When Sarah Longmore finished back-to-school shopping, a mother of five looked at a $25 backpack for her preschooler. Soaring inflation weakened the family budget, and she decided that her daughter could be content with getting rid of it. Backpack returned.
Like Longmore, many parents – regardless of income – are finding that their back-to-school money doesn’t go as far as it once did. Inflation has reached levels not seen in decades, with soaring prices for groceries, gas, household goods and everything needed to run a household.
Only 36 percent of parents said they’ll be able to pay for everything their kids will need this school year, according to the annual Back-to-School Shopping Report from Morning Consult. That’s down sharply from 52 percent in 2021, when inflation was lower and stimulus checks plus advance payments for the children’s tax credit helped some families.
“Shopping habits have changed dramatically,” said Longmore, an HR employee who lives in Poconos, Pennsylvania with her husband and five children.
Longmores earn more than $100,000 a year, well above the average American household income of nearly $65,000. But with five young children, the family’s expenses are also well above average, and Longmore said it’s not enough to comfortably keep her family working — a problem emphasized in the back-to-school season as four of the couple’s children are of school age.
Not everyone got everything new, [and] “Not everyone can have it all,” Longmore said. The 12-year-old chose new clothes rather than a new backpack and stationery, for example. Younger kids inherit sibling backpacks and desks with still lifes.
Other families are likely to make similar decisions.
Parents are expected to spend about $661 to $864 on K-12 school supplies for the 2022-23 school year, according to estimates by consultancy Deloitte and the National Retail Federation.
“Families consider back-to-school and university items to be an essential category, and they are taking all steps they can…to purchase what they need for the upcoming school year,” said NRF President and CEO Matthew Shay. Those sacrifices may include buying off-brand items, researching sales and cutting discretionary spending, he said.
Some families always face these challenges at the beginning of the school year. But it’s not something Longmore is used to.
“It’s been at least 20 years since I had to hold back this far,” she said. “This is a new and humbling experience for me as an adult.”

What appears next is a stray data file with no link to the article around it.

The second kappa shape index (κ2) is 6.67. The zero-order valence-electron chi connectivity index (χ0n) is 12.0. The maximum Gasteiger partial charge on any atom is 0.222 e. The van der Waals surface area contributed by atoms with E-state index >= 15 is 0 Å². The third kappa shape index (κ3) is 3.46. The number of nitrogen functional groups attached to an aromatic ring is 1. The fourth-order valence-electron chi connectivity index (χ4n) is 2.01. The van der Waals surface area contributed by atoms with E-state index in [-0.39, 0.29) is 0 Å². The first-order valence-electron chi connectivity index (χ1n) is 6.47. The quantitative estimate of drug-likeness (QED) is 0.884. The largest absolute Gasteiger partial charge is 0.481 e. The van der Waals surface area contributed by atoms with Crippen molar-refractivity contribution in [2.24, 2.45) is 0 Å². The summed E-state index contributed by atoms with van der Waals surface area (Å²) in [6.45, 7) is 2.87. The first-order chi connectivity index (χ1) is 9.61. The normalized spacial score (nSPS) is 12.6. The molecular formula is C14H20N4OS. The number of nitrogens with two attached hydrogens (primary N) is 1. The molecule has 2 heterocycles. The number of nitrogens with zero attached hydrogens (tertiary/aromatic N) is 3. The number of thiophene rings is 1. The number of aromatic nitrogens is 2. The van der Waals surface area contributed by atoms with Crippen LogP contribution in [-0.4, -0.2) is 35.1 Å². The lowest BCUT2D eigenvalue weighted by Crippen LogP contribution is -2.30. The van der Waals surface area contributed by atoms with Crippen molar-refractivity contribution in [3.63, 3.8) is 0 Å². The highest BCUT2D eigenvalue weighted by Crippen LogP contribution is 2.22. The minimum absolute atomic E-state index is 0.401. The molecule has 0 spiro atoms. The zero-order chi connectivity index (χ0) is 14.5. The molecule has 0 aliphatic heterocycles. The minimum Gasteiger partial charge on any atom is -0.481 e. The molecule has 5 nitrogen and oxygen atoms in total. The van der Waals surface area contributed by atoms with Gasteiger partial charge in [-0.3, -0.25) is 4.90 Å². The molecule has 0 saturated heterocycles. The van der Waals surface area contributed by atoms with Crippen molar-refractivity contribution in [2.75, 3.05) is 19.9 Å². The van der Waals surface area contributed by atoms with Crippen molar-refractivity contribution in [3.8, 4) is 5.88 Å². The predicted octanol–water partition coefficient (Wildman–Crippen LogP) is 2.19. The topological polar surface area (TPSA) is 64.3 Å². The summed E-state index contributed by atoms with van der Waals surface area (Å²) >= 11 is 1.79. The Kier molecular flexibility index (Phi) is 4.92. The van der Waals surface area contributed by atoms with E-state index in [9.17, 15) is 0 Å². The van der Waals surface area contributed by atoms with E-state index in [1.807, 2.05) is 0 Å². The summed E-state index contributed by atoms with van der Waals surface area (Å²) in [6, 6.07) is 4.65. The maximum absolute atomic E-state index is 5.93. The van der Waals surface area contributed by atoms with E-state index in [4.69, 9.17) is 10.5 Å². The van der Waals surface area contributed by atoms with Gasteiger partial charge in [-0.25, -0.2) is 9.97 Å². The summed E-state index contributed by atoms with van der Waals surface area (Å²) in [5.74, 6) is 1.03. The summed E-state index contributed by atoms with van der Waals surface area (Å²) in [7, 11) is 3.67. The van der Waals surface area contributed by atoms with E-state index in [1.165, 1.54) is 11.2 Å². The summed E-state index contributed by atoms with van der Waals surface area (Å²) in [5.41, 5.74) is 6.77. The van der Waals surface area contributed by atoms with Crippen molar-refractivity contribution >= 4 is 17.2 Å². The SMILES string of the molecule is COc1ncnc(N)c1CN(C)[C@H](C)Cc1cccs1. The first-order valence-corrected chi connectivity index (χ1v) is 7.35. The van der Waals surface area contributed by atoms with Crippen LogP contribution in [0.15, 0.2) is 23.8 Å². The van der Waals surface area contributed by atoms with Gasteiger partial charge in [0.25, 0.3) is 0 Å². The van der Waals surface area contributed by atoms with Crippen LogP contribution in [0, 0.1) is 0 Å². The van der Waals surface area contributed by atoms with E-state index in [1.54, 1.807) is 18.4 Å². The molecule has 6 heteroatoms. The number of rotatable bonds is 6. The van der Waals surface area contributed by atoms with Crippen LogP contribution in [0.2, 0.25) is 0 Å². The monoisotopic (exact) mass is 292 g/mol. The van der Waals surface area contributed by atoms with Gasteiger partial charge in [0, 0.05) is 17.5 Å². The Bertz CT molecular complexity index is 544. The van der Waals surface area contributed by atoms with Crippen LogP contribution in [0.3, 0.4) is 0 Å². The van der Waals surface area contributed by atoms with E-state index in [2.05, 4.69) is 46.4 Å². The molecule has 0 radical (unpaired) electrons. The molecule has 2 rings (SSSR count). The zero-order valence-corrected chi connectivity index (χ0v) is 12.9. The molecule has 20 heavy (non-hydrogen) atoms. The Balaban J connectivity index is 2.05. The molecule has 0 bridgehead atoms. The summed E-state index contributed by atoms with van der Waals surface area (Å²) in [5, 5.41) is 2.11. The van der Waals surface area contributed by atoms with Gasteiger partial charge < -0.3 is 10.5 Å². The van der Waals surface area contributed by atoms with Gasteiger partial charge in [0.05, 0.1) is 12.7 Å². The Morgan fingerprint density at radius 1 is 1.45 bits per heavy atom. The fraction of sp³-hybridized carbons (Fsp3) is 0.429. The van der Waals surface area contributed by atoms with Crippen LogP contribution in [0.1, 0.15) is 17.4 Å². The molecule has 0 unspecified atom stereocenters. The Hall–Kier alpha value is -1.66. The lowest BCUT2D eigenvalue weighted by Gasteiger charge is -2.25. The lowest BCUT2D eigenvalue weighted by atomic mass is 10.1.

The NRF’s proposed cuts may help, but they may not be enough to help every family afford what their kids need for school — even as retailers including Walmart, Target, Kohl’s and others slash merchandise prices to cut their ballooning inventories.
Molly Schmitz, a mother of four in Wisconsin, said she recycles supplies from the previous year frequently, as did Longmore.
Invest in Lands’ End backpacks that have a lifetime warranty, and carefully plan your shopping. “I start at dollar stores followed by Walmart and Target, even though dollar stores have raised their prices to $1.25,” she said, adding that she bought several supplies for her three school-age children for less than $50 in total.
Longmore has been shopping more at Walmart and Target for better discounts, especially on children’s clothing and shoes. However, her credit card debt “doesn’t look good now,” she said.
She is hardly alone.
“She’s been doing consumer surveys every two weeks, and the thing that has set off alarm bells for me is the huge rise in parents not feeling they can afford all of their school supplies this year,” said Claire Tassen, Morning Consult. Retail and e-commerce analyst with market data intelligence firm.
Families with one income or one parent can feel particularly vulnerable.
Gwen Corrigan, who lives in rural Maine, said her daughter — a single mother — told her she had been shopping at secondhand clothing stores for clothes and shoes, and bought food for lunches. But when Corrigan asked her about school supplies, “My daughter was clearly missing this in her budget,” she wrote in an email comment to CNN Business.
Corrigan stepped in and bought $140 of supplies for her granddaughter, and said she was happy to help her hardworking daughter. But she’s worried about schoolchildren who don’t have grandparents to help.
Beyond parents, teachers are also concerned about being able to properly prepare their classes for the new school year. Many people end up spending their own money on supplies, and those in lower income areas often purchase items for their students.
Sixth grade teacher Cynthia Angell, who lives in Tracy, California, finds herself less able to provide financial assistance for her class than students with mostly low incomes. “I’ve provided students in past years with school supplies,” Angel said in an email to CNN Business. “This year I won’t be able to do that.”
Angel said she hopes that families with the financial means will donate classroom supplies, “but I expect parents will also be limited in the amount of help they can help,” adding that she fears the problems will disproportionately affect students from low-income families.
“Do I limit what we do for fairness, beg for help, or give up on my needs to help students?” Angel said. “I think the answer is yes to all three.”
Longmore, a mother at Poconos, tries to see the silver lining in flop and sacrifice: “I think it will build character and teach my kids to reduce waste and stay on budget.”